Humidified high flow nasal cannula oxygen therapy in acute bronchiolitis

Parvez Ahmed, Javid Maqbool, Mohd Ashraf

Abstract


Background: Bronchiolitis is a major cause of morbidity and leading cause of hospitalization, mostly in early childhood without coexisting illnesses. Traditionally dry oxygen is provided at 100% concentration via low flow nasal prongs. However, the latest studies have revealed that oxygen therapy via heated, humidified, high flow nasal cannula (HFNC) allows the delivery of high
inspired gas flows which is better than the traditional one. Methods: All previously healthy children between 1 and 24 months of age with an established clinical diagnosis of moderate to severe bronchiolitis (clinical severity score ≥4) were enrolled for study. The patients were divided into two groups: Patients in Group 1 received HFNC oxygen therapy (HFNC group) while those in Group 2 received conventional oxygen therapy (non-HFNC group). The patients were randomized in each arm by simple randomization. Outcome parameters measured were duration of hospital stay, duration of pediatric intensive care unit (PICU) stay, oxygen saturation (SPO2), respiratory rate, adverse event (respiratory failure), need for intermittent positive pressure ventilation or
continuous positive airway pressure. Results: Out of 100 patients studied, 50 received HFNC oxygen and 50 received conventional oxygen. There was early and better improvement in SPO2 and respiratory rate (p<0.001), decreased length of hospital stay (p<0.001) and PICU stay (p<0.01) among the patients in HFNC group as compared to non-HFNC group. The most common adverse event during the hospital course was respiratory failure which was seen among 4 patients in non-HFNC group and none among HFNC group developed such complication. Conclusion: The use of HFNC oxygen therapy in infants hospitalized with acute bronchiolitis reduces PICU and hospital stay as well as the potential complications which will substantially reduce the hospital cost.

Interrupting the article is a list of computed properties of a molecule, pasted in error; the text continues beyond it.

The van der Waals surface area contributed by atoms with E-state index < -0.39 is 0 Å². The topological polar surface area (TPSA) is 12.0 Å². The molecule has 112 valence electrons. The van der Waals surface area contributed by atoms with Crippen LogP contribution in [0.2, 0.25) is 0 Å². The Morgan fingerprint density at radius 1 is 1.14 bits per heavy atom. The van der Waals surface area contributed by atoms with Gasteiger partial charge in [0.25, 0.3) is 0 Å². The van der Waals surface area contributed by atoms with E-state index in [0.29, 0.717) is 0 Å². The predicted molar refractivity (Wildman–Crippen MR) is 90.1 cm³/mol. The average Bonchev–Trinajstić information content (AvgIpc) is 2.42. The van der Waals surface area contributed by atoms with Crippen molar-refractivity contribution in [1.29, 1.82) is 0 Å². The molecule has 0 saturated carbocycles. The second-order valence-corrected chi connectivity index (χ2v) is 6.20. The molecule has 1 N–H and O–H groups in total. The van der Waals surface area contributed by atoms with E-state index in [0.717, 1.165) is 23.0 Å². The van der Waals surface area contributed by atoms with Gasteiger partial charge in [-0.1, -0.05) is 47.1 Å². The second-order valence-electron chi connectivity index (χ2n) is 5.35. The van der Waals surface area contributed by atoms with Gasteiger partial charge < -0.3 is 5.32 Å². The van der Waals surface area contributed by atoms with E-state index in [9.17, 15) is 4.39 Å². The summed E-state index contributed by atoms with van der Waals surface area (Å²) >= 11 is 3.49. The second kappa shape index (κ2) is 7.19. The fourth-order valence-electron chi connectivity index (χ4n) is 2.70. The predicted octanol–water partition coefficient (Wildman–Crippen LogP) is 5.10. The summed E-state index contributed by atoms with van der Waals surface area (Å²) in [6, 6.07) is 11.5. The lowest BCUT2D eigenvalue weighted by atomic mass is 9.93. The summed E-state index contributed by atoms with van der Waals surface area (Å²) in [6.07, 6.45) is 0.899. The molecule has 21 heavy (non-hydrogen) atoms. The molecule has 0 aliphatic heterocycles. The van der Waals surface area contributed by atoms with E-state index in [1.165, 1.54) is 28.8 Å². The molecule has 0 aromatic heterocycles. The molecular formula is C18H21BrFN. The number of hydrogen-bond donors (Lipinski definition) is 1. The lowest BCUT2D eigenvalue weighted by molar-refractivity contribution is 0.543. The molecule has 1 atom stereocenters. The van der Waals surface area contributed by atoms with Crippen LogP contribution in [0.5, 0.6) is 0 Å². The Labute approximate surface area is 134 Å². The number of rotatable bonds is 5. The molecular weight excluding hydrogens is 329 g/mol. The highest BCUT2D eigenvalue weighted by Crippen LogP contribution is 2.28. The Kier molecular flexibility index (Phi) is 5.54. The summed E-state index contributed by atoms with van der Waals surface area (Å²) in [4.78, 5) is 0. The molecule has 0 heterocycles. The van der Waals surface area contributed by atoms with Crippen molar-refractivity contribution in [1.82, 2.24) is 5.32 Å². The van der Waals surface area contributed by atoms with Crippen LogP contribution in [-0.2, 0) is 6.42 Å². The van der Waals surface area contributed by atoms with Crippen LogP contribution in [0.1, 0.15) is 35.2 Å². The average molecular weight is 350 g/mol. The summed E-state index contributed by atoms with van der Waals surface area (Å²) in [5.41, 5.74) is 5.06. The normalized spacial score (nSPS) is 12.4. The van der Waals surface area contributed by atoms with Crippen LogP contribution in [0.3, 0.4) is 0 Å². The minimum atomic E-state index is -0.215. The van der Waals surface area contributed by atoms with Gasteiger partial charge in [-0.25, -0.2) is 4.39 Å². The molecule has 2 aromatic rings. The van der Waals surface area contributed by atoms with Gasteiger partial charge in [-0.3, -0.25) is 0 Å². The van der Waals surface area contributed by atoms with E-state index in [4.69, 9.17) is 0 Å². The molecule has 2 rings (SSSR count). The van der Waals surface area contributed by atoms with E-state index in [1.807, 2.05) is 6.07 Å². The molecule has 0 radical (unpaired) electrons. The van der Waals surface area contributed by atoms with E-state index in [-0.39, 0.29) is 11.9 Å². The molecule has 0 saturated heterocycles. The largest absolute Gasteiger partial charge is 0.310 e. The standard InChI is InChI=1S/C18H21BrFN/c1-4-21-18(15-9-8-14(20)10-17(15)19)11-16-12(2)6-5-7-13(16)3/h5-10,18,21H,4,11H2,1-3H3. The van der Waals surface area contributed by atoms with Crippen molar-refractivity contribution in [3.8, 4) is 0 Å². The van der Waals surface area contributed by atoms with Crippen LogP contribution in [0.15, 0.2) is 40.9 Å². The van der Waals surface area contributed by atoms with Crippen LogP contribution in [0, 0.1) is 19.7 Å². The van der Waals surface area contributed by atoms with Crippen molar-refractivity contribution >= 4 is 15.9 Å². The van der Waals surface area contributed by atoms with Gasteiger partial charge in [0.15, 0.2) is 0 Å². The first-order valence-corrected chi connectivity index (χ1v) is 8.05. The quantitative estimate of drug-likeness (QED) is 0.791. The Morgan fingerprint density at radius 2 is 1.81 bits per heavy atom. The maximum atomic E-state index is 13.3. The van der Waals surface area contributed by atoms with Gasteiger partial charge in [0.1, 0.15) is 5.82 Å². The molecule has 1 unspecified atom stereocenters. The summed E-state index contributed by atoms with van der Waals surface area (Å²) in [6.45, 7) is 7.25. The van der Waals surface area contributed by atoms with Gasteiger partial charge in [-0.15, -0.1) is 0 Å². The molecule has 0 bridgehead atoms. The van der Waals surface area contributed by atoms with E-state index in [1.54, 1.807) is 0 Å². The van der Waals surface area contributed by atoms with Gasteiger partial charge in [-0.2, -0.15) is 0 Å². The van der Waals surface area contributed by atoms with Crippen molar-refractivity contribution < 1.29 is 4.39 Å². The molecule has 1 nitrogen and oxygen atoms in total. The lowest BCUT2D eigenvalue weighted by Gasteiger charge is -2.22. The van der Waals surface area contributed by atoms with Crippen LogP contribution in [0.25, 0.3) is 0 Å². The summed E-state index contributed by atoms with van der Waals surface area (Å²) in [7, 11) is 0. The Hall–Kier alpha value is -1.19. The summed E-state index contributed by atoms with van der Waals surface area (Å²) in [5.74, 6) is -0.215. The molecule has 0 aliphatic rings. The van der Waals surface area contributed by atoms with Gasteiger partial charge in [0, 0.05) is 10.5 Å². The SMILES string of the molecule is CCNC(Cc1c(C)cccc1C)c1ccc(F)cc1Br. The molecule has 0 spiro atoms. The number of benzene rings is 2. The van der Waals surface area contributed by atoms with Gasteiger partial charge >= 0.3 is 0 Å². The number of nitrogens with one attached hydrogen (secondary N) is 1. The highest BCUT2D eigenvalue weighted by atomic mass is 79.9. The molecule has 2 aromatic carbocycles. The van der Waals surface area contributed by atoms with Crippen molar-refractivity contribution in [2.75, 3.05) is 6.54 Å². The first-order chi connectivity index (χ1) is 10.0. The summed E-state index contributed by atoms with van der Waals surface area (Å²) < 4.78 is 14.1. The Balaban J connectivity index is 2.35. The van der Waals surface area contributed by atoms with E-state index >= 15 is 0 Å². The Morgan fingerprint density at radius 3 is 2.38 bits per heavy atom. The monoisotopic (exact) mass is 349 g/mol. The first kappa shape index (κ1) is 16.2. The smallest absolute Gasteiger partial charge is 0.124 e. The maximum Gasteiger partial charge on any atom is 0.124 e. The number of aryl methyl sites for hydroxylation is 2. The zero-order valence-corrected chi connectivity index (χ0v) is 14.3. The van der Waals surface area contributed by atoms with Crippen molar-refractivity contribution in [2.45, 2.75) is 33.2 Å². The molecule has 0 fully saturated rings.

Keywords


Bronchiolitis, High flow oxygen, Hospital stay, Infants

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Copyright (c) 2017 Parvez Ahmed, Javid Maqbool, Mohd Ashraf

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This work is licensed under a Creative Commons Attribution-NonCommercial-NoDerivatives 4.0 International License.